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Respiratory acidosis is a surplus of carbon dioxide in the bloodstream, and since CO2 is acidic, it lowers the pH of blood to be acidic. This happens when a person is suffocating, or not breathing out the CO2 they produce. Therefore, acidosis may be deadly because the pH of blood should not be acidic (it is usually about neutral, a little alkaline).
Carbon dioxide (CO2) leads to respiratory acidosis because the lungs are unable to remove the CO2 that is produced by the body. The extra CO2 that is found in the body causes the pH of the blood to decrease, and the body is no longer able to control the acidity properly.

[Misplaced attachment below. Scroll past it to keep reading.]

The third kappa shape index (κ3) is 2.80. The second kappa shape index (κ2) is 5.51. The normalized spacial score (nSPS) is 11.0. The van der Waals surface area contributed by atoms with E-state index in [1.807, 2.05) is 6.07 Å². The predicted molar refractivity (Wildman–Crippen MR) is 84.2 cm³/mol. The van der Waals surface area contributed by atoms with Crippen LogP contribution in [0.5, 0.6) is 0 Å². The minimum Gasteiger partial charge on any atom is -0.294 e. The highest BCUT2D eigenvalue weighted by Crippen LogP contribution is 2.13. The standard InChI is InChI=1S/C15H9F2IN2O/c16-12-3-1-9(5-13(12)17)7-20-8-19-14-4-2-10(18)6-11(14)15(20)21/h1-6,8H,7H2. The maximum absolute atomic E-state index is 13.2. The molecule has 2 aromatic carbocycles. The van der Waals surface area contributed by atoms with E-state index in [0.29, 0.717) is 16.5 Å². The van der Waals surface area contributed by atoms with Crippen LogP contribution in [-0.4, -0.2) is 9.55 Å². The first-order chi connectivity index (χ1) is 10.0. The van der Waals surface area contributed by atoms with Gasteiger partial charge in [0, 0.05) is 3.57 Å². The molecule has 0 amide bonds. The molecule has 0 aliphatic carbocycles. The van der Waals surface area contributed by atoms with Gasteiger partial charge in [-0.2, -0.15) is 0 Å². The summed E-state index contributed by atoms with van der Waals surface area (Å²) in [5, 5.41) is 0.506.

Respiratory acidosis essentially is when the lungs can not remove enough of the CO2 produced by the body. The excess amount of CO2 present in the body then causes pH levels of numerous bodily fluids to decrease, leading them to become acidic.
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